Thomas Henry Huxley Biography, Life, Interesting Facts
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Thomas Henry Huxley was born on May 4, 1825, in Middlesex, England. His parents were Rachel Withers and George Huxley. He also had seven older siblings.
As a child, Thomas Henry Huxley attended the Ealing School, which was in his hometown. However, the school was shut down when he was only 10 years old, and he had nowhere else nearby to study. Instead of abandoning his studies altogether, he began to teach himself by reading books. His favorite subject to study was science, namely, biology.
In 1838, he began to work as a medical apprentice. While doing this, he also continued his independent studies.
He first entered college in 1841 when he enrolled in Sydenham College. Here, he continued studying medicine. He stayed here for a short period of time before transferring to Charing Cross Hospital. He later instead attended the University of London, where he took his M.B. examination. However, he did not complete his exams, and never earned a degree.
In 1845, Thomas Henry Huxley joined the crew of the HMS Rattlesnake, a ship in the Royal Navy, as an assistant surgeon. This ship traveled all around the world. While traveling, he, of course, did his job as a surgeon, but he also studied the nature and wildlife of the places he visited. While on this trip, he also wrote and published several papers on his discoveries and observations. He worked on this ship until the early 1850’s.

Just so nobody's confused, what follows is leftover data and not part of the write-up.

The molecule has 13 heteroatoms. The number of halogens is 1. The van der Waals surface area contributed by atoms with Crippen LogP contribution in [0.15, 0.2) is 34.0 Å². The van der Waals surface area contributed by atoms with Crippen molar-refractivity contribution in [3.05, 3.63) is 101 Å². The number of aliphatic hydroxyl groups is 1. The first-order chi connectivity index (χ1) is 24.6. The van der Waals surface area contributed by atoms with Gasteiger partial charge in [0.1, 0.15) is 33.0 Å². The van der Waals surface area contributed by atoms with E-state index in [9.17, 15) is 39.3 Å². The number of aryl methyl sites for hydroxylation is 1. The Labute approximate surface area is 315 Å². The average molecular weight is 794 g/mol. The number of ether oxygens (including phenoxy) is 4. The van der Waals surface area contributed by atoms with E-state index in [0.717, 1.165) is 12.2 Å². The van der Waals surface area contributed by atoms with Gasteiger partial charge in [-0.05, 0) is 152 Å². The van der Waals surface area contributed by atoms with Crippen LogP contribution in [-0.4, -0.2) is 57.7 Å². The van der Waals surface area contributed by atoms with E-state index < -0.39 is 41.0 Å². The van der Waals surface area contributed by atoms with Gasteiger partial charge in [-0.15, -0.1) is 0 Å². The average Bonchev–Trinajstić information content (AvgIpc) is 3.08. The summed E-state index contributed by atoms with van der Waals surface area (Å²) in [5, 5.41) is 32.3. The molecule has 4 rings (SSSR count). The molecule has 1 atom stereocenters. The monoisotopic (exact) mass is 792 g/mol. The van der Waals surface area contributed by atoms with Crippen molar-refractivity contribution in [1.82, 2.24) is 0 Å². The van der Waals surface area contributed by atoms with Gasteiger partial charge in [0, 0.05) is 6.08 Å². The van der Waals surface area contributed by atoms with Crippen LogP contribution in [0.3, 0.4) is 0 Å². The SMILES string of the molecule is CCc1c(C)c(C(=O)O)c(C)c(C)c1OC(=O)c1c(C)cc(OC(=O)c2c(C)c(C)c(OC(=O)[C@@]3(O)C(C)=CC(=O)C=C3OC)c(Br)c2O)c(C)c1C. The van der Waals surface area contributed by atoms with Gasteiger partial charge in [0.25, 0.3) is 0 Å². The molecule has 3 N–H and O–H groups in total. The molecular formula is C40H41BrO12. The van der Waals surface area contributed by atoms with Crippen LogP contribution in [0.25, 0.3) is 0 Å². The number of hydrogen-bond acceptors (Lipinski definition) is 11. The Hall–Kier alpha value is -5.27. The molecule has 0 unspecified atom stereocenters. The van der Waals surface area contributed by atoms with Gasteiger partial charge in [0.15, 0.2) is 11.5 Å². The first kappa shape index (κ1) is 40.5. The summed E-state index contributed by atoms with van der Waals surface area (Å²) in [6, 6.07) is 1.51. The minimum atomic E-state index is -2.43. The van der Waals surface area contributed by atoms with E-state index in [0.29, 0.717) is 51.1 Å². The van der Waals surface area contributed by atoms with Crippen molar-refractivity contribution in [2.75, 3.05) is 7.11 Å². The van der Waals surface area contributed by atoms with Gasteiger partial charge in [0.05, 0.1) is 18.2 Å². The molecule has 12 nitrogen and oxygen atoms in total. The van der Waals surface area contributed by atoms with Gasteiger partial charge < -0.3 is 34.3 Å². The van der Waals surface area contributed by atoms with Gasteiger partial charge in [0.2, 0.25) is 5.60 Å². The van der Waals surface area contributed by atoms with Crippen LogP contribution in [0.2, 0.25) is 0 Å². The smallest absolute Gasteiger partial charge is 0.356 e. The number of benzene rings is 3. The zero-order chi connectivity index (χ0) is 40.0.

After finishing his time on the HMS Rattlesnake, he began teaching at the Royal School of Mines as a professor of natural history. Most of his classes were lectures on the biology that he loved to study himself. He focused mostly on plant and animal life, rather than the biology of humans. While here, he also continued to work on his independent research.
One of the things Thomas Henry Huxley was best known for was his belief in evolution. He thoroughly supposed evolutionists like Charles Darwin, as his own studies seemed to point to the same conclusion. He argued against creationists (people who believe everything was created at once, as it appears today), getting into hot debates more often than he should have.
In 1855, Thomas Henry Huxley began working at the Royal College of Surgeons. He worked here until his retirement in 1890.
From 1862 to 1882, Thomas Henry Huxley was involved with a dozen commissions that had to do with everything from studying the biology of an area to fishing. He worked with The Royal Commission and for the Royal College of Science for Ireland to complete these commissions.
Huxley’s articles and essays were popular during his lifetime and afterward, too. Many of his articles were on the subject of biology and evolution. Some of his most famous essay and article titles are listed below.
On the Physical Basis of Life
Science and Education
Awards And Accomplishments
Huxley’s awards are due to his advancements in science. Some of his most prestigious awards are listed below.
Royal Medal (1852)
Wollaston Medal (1876)
Clarke Medal (1880)
Copley Medal (1888)
Linnean Medal (1890)
Thomas Henry Huxley was a member of a number of prestigious groups, including the following: British Association for the Advancement of Science, Marine Biological Association, and the Royal Society.
He was made a Knight of the Order of the Polar Star by the King of Sweden.
Thomas Henry Huxley was married to Henrietta Anne Heathorn. Together, they had eight children.
Thomas Henry Huxley died on June 29, 1895. His cause of death was a heart attack. He was 70 years old when he passed away.